Monday, January 8, 2018

Ruling cracks down on rogue distance or open courses

Ruling cracks down on rogue distance or open courses
Shuriah Niazi Issue No:482

The Supreme Court of India has dealt a serious blow to deemed universities granting degrees that are delivered by distance or correspondence learning without first obtaining mandatory permission from the statutory bodies.

In a judgment on 3 November, the apex court judged that the institutions “flagrantly violated and entered into areas where they had no experience and started conducting courses through distance education systems illegally”.

The court suspended the engineering degrees awarded to students on distance courses between 2001 and 2005 by three deemed universities; and annulled degrees granted by those institutions after 2005.

It also issued a blanket restraint on all deemed universities obliging them not to carry on any course from the academic year 2018-19 “unless and until it is permissible to conduct such courses and specific permissions are granted by the concerned statutory authorities and the university campuses are individually inspected and found adequate by them”. 

This may have implications for a significant portion of the 1.4 million or more students enrolled in deemed universities throughout India. There are more than 3.6 million students on distance learning courses nationally – around a quarter of all undergraduate enrolments – but it is not known how many of them are enrolled in deemed universities.

The court in its judgment has also raised serious questions about the effectiveness of the University Grants Commission or UGC as a regulatory body.

The three institutions whose degrees were suspended or annulled were JRN Rajasthan Vidyapeeth University, Udaipur, Rajasthan; Institute of Advanced Studies in Education, Sardarshahr, Rajasthan; and Allahabad Agricultural Institute, Allahabad, Uttar Pradesh. 

The three institutions had been notified in 2005 that they were not allowed to conduct any courses through distance education study centres. 

“The deemed universities started their correspondence courses without obtaining the requisite sanction from the UGC. Approval from the All India Council for Technical Education is also necessary for conducting technical and engineering courses but this was also not obtained,” the court said.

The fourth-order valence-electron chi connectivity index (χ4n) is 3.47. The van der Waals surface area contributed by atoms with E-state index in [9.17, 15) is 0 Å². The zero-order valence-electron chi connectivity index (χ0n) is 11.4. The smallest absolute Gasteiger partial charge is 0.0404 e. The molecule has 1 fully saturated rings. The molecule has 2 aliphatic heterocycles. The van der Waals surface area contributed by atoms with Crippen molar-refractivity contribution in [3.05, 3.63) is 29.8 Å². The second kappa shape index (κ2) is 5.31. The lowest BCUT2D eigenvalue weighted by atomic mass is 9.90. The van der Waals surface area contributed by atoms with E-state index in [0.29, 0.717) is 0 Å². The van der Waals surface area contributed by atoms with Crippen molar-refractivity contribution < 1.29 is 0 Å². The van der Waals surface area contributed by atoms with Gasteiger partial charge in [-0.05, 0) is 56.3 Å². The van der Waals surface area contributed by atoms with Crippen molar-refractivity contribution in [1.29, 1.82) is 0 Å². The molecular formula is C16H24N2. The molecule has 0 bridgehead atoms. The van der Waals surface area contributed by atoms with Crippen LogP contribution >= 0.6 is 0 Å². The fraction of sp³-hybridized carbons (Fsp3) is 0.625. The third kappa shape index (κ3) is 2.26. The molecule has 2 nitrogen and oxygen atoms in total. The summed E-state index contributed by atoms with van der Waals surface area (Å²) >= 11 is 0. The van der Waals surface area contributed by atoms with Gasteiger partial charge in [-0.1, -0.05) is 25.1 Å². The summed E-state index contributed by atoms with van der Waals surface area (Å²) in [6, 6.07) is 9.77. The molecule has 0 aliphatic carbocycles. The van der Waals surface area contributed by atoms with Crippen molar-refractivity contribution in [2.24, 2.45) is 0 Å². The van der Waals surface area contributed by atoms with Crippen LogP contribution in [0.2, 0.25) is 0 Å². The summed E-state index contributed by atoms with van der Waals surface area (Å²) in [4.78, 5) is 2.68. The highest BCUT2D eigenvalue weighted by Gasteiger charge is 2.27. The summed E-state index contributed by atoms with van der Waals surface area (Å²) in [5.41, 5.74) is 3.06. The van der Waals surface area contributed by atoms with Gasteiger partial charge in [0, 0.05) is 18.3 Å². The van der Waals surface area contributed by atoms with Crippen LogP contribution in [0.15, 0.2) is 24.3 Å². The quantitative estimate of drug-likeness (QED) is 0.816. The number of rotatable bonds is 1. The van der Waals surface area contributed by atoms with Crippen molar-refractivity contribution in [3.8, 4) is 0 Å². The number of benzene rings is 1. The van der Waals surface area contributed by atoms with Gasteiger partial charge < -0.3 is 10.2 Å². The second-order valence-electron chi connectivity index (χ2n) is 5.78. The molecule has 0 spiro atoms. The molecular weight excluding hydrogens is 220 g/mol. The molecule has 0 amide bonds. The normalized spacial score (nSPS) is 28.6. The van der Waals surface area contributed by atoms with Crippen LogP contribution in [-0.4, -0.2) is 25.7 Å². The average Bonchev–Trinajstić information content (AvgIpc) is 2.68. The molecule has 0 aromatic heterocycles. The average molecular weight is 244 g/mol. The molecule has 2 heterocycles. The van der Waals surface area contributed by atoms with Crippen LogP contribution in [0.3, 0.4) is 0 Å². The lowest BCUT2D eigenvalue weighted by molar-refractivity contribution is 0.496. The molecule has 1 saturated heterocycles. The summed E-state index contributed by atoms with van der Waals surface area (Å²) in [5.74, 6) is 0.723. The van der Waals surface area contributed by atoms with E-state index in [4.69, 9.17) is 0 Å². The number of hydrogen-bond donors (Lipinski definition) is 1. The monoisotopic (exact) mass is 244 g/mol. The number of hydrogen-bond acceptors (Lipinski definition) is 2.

The UGC is the statutory body established by the government of India to supervise the work of institutions of higher education in the country. The All India Council for Technical Education, or AICTE, is the statutory national-level body for technical education.

“The engineering graduates who received degrees from the above institutions between 2001 and 2005 must appear in written and practical tests to be conducted by AICTE and clear them in a maximum of two attempts by 15 January 2018,” the court said. “Their degrees will be revived only if they clear the tests within the stipulated time.”

However, those who received degrees after 2005 will not have the option to restore their degrees by clearing tests as their degrees have been cancelled. The court also opined that technical education could not be provided through correspondence.

Restraint issued

Through its decision the court has made clear that, when it comes to giving permission, courses such as engineering and computer science which require practical training cannot be allowed to go ahead on campuses or in distance study centres that do not have the necessary faculty. 

The key facts in the case that went against JRN Rajasthan Vidyapeeth University, the Institute of Advanced Studies in Education and the Allahabad Agricultural Institute included not only that they started distance learning education programmes leading to degrees in engineering outside their field of specialisation and without approval from UGC or AICTE, but that there was no approved engineering college or faculty at their main campus.